More than a year into the pandemic, more and more teams battle another effect of COVID-19: burnout.
Even before the pandemic, burnout had reached record levels. The World Health Organization included burnout in its classification of diseases in 2019, describing it as “a syndrome … resulting from chronic workplace stress that has not been successfully managed.” Add to chronic workplace stress issues related to the pandemic — among them working from home, managing children and schooling, political polariation and social unrest — and burnout reached critical mass.
For too long, burnout has been seen as an employee issue and the onus placed squarely on the shoulders of employees with such solutions as mindfulness, meditation and self-care to build resiliency. While these are fantastic tools and employees should be responsible for their own health, burnout also should be seen as an organizational problem requiring solutions at the organizational level.
One study identified six main causes of burnout: unsustainable workload, perceived lack of control, insufficient rewards for effort, lack of a supportive community, unfairness and mismatched values and skills.
Here’s where human resources and leaders can make a real difference in the personal and professional lives of their employees. Upstream measures put in place by leadership can have real and measurable downstream effects.
Adjust workloads: Unsustainable workloads was the most-cited reason for burnout and decreased well-being. Work hours are blurred because people work from home; additional meetings have increased the work day an average of 48 minutes and child-care issues require flextime. Now emails are coming through at all times of the day and night. Leaders can help manage workloads by checking in with employees to make sure loads are manageable. Set boundaries on when emails are sent. Use the delay function in Outlook to send emails during a certain time if you’re working later at night to respect the traditional workday.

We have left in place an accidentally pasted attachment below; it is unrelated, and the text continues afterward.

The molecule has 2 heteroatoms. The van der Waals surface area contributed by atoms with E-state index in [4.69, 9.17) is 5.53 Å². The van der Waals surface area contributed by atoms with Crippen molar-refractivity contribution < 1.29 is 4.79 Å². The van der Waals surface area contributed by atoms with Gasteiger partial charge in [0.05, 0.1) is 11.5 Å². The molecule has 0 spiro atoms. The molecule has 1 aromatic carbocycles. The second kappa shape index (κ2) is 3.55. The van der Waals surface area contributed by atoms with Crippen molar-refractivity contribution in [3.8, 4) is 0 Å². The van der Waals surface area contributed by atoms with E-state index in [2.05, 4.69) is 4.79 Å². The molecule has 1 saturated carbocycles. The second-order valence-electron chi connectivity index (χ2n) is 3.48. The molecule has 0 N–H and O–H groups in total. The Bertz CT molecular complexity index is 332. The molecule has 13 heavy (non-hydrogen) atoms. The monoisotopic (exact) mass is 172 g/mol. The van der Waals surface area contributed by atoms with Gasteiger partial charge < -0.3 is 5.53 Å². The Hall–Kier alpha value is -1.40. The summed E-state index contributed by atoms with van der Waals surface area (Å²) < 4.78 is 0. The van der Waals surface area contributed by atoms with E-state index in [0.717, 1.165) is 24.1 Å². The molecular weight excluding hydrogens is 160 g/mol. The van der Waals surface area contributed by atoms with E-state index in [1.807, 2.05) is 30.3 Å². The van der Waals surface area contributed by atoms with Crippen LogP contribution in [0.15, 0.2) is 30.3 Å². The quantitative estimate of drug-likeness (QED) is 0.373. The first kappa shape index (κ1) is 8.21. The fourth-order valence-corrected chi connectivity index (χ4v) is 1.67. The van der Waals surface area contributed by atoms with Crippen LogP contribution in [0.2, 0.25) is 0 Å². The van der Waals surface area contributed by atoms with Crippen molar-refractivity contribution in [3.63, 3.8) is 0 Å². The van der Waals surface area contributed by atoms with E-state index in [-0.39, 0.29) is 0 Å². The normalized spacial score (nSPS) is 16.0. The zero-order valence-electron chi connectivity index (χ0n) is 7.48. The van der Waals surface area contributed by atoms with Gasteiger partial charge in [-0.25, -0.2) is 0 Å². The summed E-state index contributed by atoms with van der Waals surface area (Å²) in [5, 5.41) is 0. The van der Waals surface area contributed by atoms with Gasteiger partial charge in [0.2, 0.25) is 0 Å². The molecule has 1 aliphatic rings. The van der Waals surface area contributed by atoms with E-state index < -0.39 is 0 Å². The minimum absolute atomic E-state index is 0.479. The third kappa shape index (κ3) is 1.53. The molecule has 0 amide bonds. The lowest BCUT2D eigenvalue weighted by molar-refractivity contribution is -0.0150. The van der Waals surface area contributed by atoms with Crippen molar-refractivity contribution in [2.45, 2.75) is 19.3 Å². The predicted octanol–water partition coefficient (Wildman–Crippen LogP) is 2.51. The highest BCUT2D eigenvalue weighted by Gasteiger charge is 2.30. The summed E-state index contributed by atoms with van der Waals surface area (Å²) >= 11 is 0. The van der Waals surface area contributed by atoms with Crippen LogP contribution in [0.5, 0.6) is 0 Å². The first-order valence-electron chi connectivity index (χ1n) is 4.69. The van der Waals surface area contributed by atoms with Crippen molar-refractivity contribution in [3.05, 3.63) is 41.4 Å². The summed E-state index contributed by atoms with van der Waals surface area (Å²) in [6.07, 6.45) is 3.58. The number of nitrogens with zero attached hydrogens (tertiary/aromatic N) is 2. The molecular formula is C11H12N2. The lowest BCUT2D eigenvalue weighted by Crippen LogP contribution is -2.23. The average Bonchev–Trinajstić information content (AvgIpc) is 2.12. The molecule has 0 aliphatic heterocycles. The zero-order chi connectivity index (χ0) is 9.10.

Control and flexibility: Give employees flexibility when possible so they can exert control over their hours to accomodate children’s schedules and bandwidth issues. This increases job satisfaction and productivity. As managers, set clear expectations on what deliverables look like. Establish metrics and deadlines and then follow up. Constant meetings remove autonomy from employees, but clear expectations provide autonomy on how jobs get done. As Ernest Hemingway said, “The best way to find out if you can trust somebody is to trust them.”
Does this really need to be a meeting? Complete a meeting audit to see if the meetings you’re conducting are necessary. The goal is to avoid pulling employees away from completing actual work as well as decreasing their screen time if meetings are via Zoom. If a meeting is required, follow an agenda to keep people on track. Consider a consent agenda to reduce time spent on in-meeting discussion when items can be reviewed ahead of time.
Sense of purpose: Help employees see how they fit into the bigger picture of the organization’s mission and vision. What is the “why” behind what they do? What gives them passion in their jobs? Can they be assigned a special project that reignites their passion? Burnout at times requires some time to take a breath and at other times to move forward with a sense of purpose and reconnection with the mission and team. It’s possible with good communication to do both when you have an outward-focused mindset of wanting to support your team.
Check in on employees: Leaders and human resources should check in regularly with employees to prevent a slow burn from becoming a conflagration. Fires can smolder while employees toil away day after day, focus on work and home issues and miss the early signs stress is building. Cultivating a culture of checking in peer to peer or within teams promotes awareness before flames take hold. Wellness plans can help build resiliency. Training programs can help with mindfulness, resilience and stress management techniques. Of course, an employee assistance program is always a great resource for organizational and employee support for burnout and other issues.
The most important support requires vulnerability and boldness — the ability of leaders to sit with employees and talk and listen about their mental health. There’s no better time to normalize talking about mental health at work.